Frank Zappa – Cruising With Ruben & The Jets (Zappa Records/Universal) CD REVIEW

ZAPPA SCHOLARS TEND to get quite evasive about this troublesome entry in the discography. Recorded in a furious burst of activity almost simultaneously with Lumpy Gravy and We’re Only In It For The Money, and released in November 1968, Cruising With Ruben & The Jets pretended not to be an album by Zappa and The Mothers at all, but by a greasy doo-wop oriented group called Ruben & The Jets. [Ironically, a real group of this name formed in the ’70s!]
Consisting of 13 short songs, it would be as close as Zappa ever got to just getting on with the business of writing an album of pop songs. The problem for audiences in psychedelic ’68 was that the sounds harked back to both the doo-wop FZ had grown up with, and to the catchy but irritating white bubble-gum pop of the early ‘60s. That era wasn’t gone long enough to get nostalgic about, and fans were confused about Zappa’s intentions: was this a satire of moribund song forms, or an affectionate tribute? It would turn out to be a bit of both.
There’s much to enjoy about the album, but few of the compositional devices that fans loved about Zappa’s work: no harsh juxtapositions of song and sound experiment, no madcap theatricality, no instrumental passages and little soloing.
Adding to the confusion was the repetition of four tracks from the ‘commercial’ first disc of Freak Out! – re-recorded in more contained, disciplined versions for this project.
“This is an album of greasy love songs and cretin simplicity”, states Zappa in the liner notes, and he’s right on the button. Apparently his inspiration was Stravinsky, whose later works were said to be a simulacrum of old-fashioned classical music; Zappa’s intention was to create a simulacrum of doo-wop and stupid bubblegum pop that was laced with a sugar substitute that was only one chemical step away from caustic soda. It worked, and the strangely antiseptic feel of the production aided in his concept/conceit. Zappa could have opted to make the record sound authentically raw and 1950s-like, but instead the harmonies and instruments are cleanly multi-tracked, and the rhythms, instead of the boisterous qualities associated with early rhythm’n’soul, have a strange, dissociative feel.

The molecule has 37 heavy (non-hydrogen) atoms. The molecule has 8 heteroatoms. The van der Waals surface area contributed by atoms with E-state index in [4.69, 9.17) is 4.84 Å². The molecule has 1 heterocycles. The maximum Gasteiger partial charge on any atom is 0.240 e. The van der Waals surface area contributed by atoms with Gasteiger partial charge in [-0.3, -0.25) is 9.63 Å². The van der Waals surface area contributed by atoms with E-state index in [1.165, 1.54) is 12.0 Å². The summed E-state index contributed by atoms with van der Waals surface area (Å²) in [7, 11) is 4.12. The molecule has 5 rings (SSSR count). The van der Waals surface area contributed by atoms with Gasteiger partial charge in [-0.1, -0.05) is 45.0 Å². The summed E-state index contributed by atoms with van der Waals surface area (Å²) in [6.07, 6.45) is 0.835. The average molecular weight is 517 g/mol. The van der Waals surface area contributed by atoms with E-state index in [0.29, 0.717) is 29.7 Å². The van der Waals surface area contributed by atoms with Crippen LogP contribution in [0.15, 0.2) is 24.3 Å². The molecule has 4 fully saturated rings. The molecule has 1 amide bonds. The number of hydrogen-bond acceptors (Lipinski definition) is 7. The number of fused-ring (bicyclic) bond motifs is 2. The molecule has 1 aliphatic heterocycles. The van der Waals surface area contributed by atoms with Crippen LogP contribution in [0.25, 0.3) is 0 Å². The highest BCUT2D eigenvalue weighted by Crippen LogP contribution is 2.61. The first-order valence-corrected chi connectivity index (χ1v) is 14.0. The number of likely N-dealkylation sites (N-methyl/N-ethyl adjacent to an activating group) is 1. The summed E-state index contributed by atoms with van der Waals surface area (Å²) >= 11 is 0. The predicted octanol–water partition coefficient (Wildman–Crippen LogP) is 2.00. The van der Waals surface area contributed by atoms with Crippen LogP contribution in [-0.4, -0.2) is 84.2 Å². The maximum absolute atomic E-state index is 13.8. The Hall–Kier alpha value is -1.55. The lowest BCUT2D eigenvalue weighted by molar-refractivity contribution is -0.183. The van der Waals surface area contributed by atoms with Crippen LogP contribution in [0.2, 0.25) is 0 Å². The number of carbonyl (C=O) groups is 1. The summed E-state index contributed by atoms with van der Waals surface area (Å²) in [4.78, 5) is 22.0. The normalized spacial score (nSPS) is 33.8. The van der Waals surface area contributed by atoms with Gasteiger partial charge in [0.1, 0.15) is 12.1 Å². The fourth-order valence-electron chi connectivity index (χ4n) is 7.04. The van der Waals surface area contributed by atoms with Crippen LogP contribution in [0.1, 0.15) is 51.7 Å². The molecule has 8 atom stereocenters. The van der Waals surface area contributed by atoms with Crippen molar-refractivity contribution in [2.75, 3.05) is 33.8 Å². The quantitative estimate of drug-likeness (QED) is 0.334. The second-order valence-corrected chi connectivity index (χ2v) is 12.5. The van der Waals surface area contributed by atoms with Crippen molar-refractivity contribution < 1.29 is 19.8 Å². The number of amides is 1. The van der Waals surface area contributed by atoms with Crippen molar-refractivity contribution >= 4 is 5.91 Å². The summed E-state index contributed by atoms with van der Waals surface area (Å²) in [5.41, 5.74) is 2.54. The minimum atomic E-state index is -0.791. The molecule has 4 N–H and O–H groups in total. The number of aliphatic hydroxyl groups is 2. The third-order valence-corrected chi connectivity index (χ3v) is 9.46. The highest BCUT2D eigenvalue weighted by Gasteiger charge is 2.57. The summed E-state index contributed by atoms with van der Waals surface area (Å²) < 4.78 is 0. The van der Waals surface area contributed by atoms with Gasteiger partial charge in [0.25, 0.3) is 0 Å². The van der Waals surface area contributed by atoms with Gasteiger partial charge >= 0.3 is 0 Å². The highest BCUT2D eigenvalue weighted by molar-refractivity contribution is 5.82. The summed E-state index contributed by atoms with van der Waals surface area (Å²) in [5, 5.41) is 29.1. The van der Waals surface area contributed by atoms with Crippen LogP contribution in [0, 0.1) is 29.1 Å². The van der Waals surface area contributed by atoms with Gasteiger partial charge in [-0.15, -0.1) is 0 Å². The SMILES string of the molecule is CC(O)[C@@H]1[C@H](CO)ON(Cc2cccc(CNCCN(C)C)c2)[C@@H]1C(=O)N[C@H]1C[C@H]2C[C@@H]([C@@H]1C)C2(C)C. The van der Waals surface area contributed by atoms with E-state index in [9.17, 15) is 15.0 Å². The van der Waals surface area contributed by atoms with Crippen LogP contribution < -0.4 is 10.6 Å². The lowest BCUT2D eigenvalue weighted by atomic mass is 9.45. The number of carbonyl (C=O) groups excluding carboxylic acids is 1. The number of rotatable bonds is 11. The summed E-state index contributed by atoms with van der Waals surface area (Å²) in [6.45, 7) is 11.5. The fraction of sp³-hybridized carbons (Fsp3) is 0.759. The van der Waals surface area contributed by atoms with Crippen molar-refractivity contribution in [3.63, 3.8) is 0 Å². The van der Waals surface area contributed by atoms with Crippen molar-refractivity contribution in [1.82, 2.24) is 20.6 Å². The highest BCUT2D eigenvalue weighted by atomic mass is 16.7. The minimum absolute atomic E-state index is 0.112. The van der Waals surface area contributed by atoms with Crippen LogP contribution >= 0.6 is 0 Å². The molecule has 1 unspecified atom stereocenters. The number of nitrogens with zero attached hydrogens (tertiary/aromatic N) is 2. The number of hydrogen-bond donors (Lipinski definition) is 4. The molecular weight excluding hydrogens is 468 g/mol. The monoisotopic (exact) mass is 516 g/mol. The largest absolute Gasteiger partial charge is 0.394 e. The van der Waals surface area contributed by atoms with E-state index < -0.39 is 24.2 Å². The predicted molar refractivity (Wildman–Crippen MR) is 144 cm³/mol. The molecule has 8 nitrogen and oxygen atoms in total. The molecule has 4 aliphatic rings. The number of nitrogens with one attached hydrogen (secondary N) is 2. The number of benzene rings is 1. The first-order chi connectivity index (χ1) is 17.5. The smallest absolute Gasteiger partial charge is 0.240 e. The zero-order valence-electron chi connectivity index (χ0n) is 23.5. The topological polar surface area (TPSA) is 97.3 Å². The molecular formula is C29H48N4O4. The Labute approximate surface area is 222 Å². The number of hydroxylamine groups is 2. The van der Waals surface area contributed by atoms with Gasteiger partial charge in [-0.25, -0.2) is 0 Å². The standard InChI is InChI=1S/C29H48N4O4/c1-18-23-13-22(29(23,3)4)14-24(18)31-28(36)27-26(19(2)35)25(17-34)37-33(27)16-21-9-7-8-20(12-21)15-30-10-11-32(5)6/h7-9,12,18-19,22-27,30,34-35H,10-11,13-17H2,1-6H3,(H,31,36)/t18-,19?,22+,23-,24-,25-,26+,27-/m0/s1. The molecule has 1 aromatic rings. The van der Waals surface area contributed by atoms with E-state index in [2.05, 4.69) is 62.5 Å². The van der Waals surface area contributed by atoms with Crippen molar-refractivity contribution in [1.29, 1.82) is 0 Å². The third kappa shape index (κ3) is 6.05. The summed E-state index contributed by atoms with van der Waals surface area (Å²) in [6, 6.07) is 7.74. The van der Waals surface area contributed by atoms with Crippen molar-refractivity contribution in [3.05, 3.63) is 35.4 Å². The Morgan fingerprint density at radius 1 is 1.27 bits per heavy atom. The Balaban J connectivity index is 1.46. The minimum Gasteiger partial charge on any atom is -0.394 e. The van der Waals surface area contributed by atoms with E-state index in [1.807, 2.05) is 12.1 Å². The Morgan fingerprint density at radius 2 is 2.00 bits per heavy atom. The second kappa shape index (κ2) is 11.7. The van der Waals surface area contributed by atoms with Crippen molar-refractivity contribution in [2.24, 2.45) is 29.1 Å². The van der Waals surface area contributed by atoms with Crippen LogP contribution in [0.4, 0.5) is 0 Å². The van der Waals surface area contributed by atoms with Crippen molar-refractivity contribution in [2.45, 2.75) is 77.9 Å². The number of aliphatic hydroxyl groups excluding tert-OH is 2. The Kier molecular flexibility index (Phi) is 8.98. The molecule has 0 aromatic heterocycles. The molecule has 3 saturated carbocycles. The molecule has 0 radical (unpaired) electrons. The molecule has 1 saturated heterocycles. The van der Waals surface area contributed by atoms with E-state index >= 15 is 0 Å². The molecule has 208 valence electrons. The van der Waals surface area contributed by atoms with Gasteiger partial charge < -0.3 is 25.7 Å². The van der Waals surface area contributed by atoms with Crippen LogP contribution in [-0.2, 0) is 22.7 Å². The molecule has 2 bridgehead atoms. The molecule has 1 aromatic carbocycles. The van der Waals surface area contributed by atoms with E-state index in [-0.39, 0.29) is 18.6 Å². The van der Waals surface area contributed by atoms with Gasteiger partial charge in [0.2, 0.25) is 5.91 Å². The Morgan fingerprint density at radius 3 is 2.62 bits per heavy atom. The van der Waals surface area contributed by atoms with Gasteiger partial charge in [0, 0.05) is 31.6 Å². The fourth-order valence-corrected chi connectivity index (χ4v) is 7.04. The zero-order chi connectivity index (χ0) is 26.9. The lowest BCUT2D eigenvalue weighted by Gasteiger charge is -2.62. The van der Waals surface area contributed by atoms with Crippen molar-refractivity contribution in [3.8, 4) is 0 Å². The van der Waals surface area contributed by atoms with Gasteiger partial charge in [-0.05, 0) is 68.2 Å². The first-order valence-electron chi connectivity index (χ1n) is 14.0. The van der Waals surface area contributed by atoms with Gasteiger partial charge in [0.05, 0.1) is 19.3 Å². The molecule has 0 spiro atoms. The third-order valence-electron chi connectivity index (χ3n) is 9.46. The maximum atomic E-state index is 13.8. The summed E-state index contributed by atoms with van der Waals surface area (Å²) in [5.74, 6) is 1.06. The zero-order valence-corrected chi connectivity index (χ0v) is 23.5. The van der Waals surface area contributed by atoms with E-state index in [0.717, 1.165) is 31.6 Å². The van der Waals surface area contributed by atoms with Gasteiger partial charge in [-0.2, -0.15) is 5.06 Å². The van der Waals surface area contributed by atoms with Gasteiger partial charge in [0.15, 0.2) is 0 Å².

If Ruben proves one thing, it’s that Zappa was capable of writing memorable, catchy pop songs, and that all the complexity of his later work wasn’t just dressage for mediocre song-writing, but it’s still perplexing, and for most fans is more of a curiosity than a core part of the bulging FZ discography.
That said, the album does have proponents amongst those who dislike Zappa’s most lauded releases, and that’s doubtless because these are songs with relatively simple structures and seemingly heartfelt vocals by Ray Collins of the original Mothers.
Although the songs tend to run together in their saccharine, uniform fashion, there are notable differences. For instance the opening shot, ‘Cheap Thrills’, is a clear precursor lyrically to the smutty lyrics of the ‘70s and ‘80s in lines like “Cheap thrills, in the back of my car/Cheap thrills, how fine they are… Cheap thrills, all over the seat/Cheap thrills, your kind of lovin’ can’t be beat.” So even here, he’s making fun of teen mores, and by turning back-seat passion into sticky stuff on seats, he’s strongly suggesting that so-called ‘love’ isn’t a matter of the heart, but a material fact driven by (in this case) teen hormones. [One of FZ’s key concerns was the materiality and actuality of existence and how to have fun with that, not cloud the issue with heart-on-sleeve emotions, and it runs right throughout his work.]